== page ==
Zydeco music reflects many influences. Some songs feature pure rock and roll, others Cajun second line rhythms, while still others have blues elements. Lyrically it often follows English standards but can include French lyrics. Zydeco began in the 1940s when black Creole musicians began to incorporate older musical traditions with instruments, starting with unaccompanied French shouts called jures as its foundation. Black Creole musician Clifton Chenier often claimed credit for coining this term; some historians hold out hope it stems from West African words meaning “making music.”

Zydeco music centers around the accordion. Two distinct models of accordion are used: chromatic piano-model accordions that utilize half-step “blue note” intervals (flatted third, fifth and seventh notes of the scale) as well as diatonic models with whole note intervals; these chromatic instruments usually consist of one, two or three different keys and can either be single-row models or constructed as double or triple row instruments that play all three keys simultaneously; diatonic accordions typically feature single rows but may also come equipped with double or triple rows that play all three keys simultaneously whereas chromatic piano-model accordions use half step “blue note” intervals to allow half step “blue note” intervals while diatonic accordions utilize whole note intervals instead; they come either from either type.

Zydeco bands typically feature accordions, fiddles and drums – usually acoustic although electric models may occasionally be employed – along with additional instruments like saxophone or guitar for added accompaniment. Some singers such as Geno Delafose and Keith Frank may sing French but most songs performed are performed in English.

In southwest Louisiana during the 1940s and 1950s, Zydeco emerged. Black Creoles combined older musical traditions–such as jures–with instruments such as fiddles and accordions to create this distinct folk music genre that quickly gained regional significance.

Clifton Chenier and Amede Ardoin produced some of the first recordings in Zydeco music history. Through their performances, these artists introduced accordion music to wider audiences – helping fuel its expansion. Both black and white musicians alike performed Zydeco during this era.

In the 1960s, zydeco began to fuse with other musical genres, most notably rhythm and blues (R&B). While it is difficult to accurately assess their influence upon one another, both styles developed out of African American traditions while borrowing heavily from each other; popular R&B songs were even rerecorded by Zydeco musicians with new lyrics in French!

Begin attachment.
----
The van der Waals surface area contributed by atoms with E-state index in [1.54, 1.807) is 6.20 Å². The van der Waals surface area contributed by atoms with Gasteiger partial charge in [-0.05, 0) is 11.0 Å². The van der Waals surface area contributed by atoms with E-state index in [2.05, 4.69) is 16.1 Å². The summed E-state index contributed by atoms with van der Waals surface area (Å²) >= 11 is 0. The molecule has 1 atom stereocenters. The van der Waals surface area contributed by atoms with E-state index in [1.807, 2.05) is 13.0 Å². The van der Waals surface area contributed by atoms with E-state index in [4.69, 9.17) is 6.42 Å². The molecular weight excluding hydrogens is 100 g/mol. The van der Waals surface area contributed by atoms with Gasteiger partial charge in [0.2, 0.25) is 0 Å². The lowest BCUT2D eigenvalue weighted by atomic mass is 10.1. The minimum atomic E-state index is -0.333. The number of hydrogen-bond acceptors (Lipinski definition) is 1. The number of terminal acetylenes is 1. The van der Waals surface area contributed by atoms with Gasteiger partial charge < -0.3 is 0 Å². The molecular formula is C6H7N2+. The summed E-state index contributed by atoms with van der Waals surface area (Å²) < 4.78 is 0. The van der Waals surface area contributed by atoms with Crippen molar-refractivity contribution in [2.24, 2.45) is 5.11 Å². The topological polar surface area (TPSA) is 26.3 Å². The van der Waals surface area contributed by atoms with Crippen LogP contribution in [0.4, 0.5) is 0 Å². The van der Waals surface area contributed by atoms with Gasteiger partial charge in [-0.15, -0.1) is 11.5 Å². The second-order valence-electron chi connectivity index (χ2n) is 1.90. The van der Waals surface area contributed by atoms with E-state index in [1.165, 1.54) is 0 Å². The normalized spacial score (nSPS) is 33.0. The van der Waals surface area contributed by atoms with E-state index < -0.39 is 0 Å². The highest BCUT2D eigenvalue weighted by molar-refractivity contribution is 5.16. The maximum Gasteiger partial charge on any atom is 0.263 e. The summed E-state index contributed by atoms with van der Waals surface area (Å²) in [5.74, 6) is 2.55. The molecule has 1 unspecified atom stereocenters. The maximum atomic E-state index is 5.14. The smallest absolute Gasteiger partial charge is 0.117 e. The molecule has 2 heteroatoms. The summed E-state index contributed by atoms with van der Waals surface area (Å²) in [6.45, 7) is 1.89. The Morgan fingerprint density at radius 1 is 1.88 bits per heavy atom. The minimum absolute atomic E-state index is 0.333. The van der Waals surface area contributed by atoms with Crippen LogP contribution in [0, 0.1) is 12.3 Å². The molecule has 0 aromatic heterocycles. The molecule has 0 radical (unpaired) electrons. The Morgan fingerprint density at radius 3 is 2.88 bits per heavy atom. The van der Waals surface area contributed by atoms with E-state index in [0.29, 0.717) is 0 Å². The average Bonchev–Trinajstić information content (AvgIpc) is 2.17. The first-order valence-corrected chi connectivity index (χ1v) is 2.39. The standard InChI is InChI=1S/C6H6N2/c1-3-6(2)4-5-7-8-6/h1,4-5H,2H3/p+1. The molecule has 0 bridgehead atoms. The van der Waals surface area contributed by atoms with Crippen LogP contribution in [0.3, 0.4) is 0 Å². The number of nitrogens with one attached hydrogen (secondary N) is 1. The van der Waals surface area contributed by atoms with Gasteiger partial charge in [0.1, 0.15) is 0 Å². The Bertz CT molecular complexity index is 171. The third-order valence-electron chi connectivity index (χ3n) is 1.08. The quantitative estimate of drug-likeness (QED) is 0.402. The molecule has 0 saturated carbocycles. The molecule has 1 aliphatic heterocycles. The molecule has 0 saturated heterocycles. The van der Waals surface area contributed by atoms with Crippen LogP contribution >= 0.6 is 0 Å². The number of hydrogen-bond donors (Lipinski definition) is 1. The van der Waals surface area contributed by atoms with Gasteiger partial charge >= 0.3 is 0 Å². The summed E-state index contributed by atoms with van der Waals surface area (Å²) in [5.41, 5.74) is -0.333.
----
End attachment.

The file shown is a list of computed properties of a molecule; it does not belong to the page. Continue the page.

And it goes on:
New Orleans was home to African American folk music in the form of work songs, street cries and spirituals influenced by African and European musical influences as well as needs arising from oppressive laws and violent racial unrest in late 1800s New Orleans. These musical traditions were marked by exciting rhythms and public celebration; an expression which supported black culture’s development. These traditions shaped black culture to flourish despite oppressive laws and violent racial unrest during this time.

New Orleans’ relaxed lifestyle, family traditions, and strong community ties helped to ensure the music would thrive. Thus it should come as no surprise that some of the biggest names in jazz, blues, zydeco, second-line parades, and second line came from here; indeed many musicians still perform in New Orleans today and their music forms an integral part of its culture.

Louisiana folk tradition also includes close-harmony singing. This style of vocal-duet singing can be found both old-time country and bluegrass music, and has had an enormous influence on rock and pop. One notable group called The Everly Brothers took this style abroad and made it widely imitated before bringing back its sound back home again.

Shreveport, Alexandria, Monroe and Ferriday all boast vibrant traditional music scenes that include Shreveport’s own traditional music traditions as well as African and English influences in gospel music. Furthermore, these cities also host significant communities for shape-note singing which involves using either the older Sacred Harp system of notation (fa, sol mi re do) to sound out tunes with one or both systems (Sacred Harp or seven note system based on fa, sol, mi, re, do).

Shreveport has long been recognized as a hub for the development of country and rockabilly music, including Leadbelly’s skills as an American blues guitarist. Shreveport also produced country singers like Webb Pierce whose late 1940s honky-tonk style featured emotive lyrics with simple instrumental accompaniment; its influence eventually led to rhythm & blues, rockabilly and other forms.